How can SIGINT be safely delivered on the main thread?

Raymond Chen



wonders why Win32 console programs deliver console
notifications on a different thread.
Why doesn’t it deliver them on the main thread?

Actually, my question is the reverse.
Why does unix deliver it on the main thread?
It makes it

nearly impossible to do anything of consequence
inside the signal handler
The main thread might be inside the heap manager (holding the heap
critical section) when the signal is raised.
If the signal handler tried to access the heap, it would deadlock
with itself if you’re lucky, or just corrupt the heap if you aren’t.

For example, consider this signal handler:

void catch_int(int sig_num)
/* re-set the signal handler again to catch_int, for next time */
signal(SIGINT, catch_int);
/* and print the message */
printf(“Don’t do that”);

What happens if the signal is raised while the main program is
executing its own fflush, say after it had already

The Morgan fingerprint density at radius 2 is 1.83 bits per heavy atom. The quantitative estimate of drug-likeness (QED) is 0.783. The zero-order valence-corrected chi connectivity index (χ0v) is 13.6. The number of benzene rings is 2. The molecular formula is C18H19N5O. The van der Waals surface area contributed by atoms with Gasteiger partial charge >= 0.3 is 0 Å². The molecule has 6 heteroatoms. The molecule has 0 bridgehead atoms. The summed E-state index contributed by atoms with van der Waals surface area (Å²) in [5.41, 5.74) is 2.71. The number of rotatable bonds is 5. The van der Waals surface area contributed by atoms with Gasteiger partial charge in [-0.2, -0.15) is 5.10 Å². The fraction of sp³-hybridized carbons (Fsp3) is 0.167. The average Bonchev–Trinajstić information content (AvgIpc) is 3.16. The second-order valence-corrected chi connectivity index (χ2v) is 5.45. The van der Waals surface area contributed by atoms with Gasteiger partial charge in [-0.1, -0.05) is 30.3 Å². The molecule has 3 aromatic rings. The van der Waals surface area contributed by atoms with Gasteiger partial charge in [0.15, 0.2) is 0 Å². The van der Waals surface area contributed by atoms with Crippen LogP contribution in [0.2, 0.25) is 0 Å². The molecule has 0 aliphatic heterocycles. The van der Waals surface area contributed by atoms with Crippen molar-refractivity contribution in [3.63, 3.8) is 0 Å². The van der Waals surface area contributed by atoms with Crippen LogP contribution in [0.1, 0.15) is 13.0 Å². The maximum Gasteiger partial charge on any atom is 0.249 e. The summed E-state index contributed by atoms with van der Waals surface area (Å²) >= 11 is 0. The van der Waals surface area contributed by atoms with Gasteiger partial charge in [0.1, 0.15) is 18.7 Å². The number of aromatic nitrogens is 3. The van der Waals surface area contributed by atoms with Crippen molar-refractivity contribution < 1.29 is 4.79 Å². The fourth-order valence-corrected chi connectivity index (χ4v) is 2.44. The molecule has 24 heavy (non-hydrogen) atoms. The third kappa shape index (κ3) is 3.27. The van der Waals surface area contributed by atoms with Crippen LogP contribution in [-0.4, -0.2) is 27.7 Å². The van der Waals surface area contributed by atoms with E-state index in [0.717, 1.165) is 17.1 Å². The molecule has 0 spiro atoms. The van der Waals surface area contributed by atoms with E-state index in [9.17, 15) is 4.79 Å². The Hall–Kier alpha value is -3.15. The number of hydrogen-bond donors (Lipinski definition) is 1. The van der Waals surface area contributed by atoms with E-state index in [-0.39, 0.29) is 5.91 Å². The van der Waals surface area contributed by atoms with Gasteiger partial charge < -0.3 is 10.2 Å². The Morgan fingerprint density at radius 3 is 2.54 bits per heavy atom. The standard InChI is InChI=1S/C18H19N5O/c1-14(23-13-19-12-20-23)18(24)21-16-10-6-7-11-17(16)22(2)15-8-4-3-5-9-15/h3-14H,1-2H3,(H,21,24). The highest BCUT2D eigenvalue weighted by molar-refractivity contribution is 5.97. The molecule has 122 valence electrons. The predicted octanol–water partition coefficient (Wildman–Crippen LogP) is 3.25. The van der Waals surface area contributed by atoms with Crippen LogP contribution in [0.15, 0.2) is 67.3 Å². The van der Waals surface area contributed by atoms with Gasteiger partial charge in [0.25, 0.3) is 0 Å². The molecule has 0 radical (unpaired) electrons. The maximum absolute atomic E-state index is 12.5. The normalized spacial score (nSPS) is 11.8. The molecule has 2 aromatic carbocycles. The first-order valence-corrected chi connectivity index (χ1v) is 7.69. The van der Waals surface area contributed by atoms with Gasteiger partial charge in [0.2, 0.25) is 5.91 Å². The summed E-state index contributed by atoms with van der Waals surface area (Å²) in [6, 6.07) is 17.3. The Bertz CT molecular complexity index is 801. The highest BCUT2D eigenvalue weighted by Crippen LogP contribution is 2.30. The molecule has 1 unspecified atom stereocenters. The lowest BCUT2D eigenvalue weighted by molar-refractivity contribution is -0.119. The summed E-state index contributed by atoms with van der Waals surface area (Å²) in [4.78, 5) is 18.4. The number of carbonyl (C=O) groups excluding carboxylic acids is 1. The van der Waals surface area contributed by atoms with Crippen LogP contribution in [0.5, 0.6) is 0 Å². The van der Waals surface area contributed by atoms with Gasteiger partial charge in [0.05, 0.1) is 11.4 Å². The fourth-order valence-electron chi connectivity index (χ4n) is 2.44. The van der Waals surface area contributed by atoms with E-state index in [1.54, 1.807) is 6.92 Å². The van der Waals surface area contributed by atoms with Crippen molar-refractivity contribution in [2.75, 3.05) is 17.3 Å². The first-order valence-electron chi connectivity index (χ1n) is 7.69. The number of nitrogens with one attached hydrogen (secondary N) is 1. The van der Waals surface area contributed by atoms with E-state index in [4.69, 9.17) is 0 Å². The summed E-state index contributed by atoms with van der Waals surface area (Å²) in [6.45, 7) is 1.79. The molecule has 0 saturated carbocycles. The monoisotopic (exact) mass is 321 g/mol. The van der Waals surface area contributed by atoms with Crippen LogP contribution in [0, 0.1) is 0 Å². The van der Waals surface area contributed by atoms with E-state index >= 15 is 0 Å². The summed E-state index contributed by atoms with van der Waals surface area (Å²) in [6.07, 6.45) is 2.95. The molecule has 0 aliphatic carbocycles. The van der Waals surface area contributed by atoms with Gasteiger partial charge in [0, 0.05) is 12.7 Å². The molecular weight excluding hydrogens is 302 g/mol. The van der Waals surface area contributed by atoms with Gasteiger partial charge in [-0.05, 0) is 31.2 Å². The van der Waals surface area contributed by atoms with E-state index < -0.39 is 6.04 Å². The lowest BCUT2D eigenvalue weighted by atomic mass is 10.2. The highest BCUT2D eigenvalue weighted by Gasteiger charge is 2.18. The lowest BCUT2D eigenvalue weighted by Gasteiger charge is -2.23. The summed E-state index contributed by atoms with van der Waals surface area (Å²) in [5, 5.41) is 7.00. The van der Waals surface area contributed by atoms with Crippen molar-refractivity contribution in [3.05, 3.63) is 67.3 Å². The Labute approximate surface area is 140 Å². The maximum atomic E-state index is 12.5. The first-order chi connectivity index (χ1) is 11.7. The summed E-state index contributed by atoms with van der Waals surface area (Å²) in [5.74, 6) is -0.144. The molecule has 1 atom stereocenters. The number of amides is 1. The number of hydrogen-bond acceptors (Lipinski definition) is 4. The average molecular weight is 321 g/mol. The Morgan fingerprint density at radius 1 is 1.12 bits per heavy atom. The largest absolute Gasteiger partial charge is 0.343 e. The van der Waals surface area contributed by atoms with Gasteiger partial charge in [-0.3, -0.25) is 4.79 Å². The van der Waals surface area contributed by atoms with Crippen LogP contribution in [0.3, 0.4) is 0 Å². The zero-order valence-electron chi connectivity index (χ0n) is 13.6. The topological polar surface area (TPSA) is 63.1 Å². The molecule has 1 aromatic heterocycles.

flushed half the buffer?
If two threads called fflush, the second caller would
wait for the first to complete.
But here, it’s all coming from within the same thread;
the second caller can’t wait for the first caller to return,
since the first caller can’t run until the second caller returns!

(Note also that this signal handler potentially modifies errno,
which can lead to “impossible” bugs in the main program.)

Win32 doesn’t believe in interrupt user-mode code with other
user-mode code asynchronously because it makes it impossible to reason
about the state of the process.
Delivering the console notification on a second
thread means that if the second thread tries to access the heap
while the first thread is inside the heap manager,
the second thread will dutifully wait for the heap to stabilize
before it goes ahead and starts mucking with it.


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